Canada looks set for another year of modest economic growth

The underlying economic picture is more favourable than a glance at the headlines may suggest
By Jock Finlayson, Executive Vice President, Business Council of British Columbia

The early weeks of 2015 have been a reminder that we live in a turbulent and risk-prone world. From plummeting oil prices to terrorist attacks in France, jittery stock markets, slowing growth in China, and renewed political uncertainty in Greece, there has been much to capture the attention of those inclined to fret about the future. But the underlying economic picture is more favourable than a glance at the newspaper headlines may suggest.

Begin with developments in energy markets. The stunning 60 per cent drop in oil prices since last June has taken forecasters by surprise and is reshaping the international economic and geopolitical landscape. Among other things, the oil price slump heralds economic and fiscal pain for jurisdictions – like Canada – that are significant net exporters of hydrocarbons. But for most people, what transpires in energy markets mainly affects us as consumers.

And here the news is positive. In aggregate, the global economy should get a lift from cheaper oil, with all of Canada’s major trading partners – the U.S., China, Japan, and Europe – positioned to gain. If current oil prices are sustained over 2015, Canadian households can look forward to $10 to 12 billion boost in spending power, thanks to lower costs for gasoline and other fossil fuel products. The benefits for consumers will partially offset the damage that sagging oil markets are sure to do to business investment – energy recently has accounted for more than one third of non-residential capital spending – and to Canada’s balance of trade.

The steadily improving U.S. economy is the most important external factor affecting Canada’s prospects in 2015. From 2010 to 2013, America’s economy grew at an average annual rate of 2.2 per cent, barely half the pace recorded in previous post-Second World War recovery cycles. But the sputtering U.S. economic engine finally kicked into gear in 2014. Real gross domestic product (GDP) advanced by more than 4 per cent over the second half of the year, accompanied by a visible pick up in job creation. Indeed, the U.S. has added more than 200,000 net new jobs in each of the past 11 months, with 2014 marking the best year for job creation since 1999. Forecasters anticipate that U.S. real GDP will expand in the vicinity of 3 per cent in 2015, along with continued solid job growth and rising housing starts.

True, the country still has some distance to travel to get back to a healthy overall economy. Labor force participation remains substantially lower than it was in 2007. And median household income, which fell sharply over 2008-11, has still not returned to its 1996 level, measured on an after-inflation basis. Hopefully, stronger economic growth will lead to tighter labour markets and higher wages for more American households over the course of 2015-2016. In this environment, more Canadian industries should reap dividends as our largest export market continues to revive.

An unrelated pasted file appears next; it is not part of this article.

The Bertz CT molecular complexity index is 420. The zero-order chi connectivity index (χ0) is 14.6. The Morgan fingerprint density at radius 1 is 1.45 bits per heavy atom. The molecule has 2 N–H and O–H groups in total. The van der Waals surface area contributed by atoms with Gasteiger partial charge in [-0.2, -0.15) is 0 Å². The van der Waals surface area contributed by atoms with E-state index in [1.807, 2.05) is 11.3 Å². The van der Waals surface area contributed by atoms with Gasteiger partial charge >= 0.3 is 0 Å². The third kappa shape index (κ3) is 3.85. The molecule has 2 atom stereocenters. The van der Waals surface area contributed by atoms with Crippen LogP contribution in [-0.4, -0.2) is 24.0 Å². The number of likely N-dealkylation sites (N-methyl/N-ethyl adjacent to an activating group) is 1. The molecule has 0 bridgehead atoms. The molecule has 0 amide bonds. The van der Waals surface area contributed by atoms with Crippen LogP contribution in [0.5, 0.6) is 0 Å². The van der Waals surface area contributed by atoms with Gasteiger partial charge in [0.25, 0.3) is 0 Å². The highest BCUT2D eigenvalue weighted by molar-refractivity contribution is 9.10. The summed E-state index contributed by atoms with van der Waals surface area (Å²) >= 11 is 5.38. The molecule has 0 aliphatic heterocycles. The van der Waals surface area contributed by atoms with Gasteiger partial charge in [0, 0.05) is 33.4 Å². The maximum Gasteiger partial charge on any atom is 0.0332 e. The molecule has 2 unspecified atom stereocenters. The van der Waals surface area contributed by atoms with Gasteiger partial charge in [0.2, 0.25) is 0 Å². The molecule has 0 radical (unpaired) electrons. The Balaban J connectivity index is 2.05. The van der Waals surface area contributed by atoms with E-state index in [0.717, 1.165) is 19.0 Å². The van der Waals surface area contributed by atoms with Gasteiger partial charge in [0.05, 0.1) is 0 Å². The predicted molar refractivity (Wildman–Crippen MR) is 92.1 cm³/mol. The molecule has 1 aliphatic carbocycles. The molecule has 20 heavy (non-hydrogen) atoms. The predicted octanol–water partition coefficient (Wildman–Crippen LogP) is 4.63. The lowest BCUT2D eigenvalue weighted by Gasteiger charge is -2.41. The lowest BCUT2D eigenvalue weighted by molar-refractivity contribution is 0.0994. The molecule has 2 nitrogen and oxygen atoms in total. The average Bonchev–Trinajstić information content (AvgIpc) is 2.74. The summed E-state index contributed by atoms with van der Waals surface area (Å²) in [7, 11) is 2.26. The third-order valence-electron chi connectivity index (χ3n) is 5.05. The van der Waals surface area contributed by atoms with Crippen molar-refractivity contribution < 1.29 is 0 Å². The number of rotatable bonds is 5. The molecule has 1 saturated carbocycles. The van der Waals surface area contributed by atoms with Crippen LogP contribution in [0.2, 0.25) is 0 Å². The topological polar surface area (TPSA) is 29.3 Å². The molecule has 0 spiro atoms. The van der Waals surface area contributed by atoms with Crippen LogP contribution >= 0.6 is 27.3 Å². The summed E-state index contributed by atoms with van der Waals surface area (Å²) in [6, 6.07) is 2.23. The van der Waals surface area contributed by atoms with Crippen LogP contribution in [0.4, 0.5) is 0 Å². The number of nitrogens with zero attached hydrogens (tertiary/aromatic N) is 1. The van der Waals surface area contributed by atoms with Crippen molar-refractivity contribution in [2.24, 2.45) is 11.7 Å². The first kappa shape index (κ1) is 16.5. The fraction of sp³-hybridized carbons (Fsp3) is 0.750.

Trends in interest rates and borrowing costs will also bear close scrutiny as 2015 unfolds. Mortgage and prime lending rates in Canada remain near all-time lows, with 10-year Government of Canada bond yields posting further declines from already low levels late last year. The U.S. Federal Reserve has ended its epic bond-buying program (“quantitative easing”) and is expected to start nudging its short-term policy interest rate higher in the second half of 2015. Rising U.S. rates may be felt in Canadian financial markets, even though the Bank of Canada is likely to lag the U.S. central bank in hiking its own policy rate. Borrowers who have grown accustomed to six years of rock bottom interest rates may be jolted as rates begin to creep higher.

But it’s important to keep a sense of perspective. Adjusted for inflation, interest rates in Canada will stay very low over 2015-16, and any increases in borrowing costs are likely to be gradual and measured.

Add it all up, and Canada looks set for another year of modest growth, with real GDP expected to increase by 2.0 to 2.5 per cent on the back of a rebounding U.S. and a more competitive exchange rate. Continued low interest rates should provide ongoing support to consumer spending and housing market activity. The breathtaking collapse in oil prices will take a toll on Canadian exports and business investment in 2015 and produce a different pattern of economic growth across the provinces, but most households in every region stand to gain from lower energy costs.
Jock Finlayson is Executive Vice President of the Business Council of British Columbia.

Article provided by Troy Media, http://www.troymedia.com.

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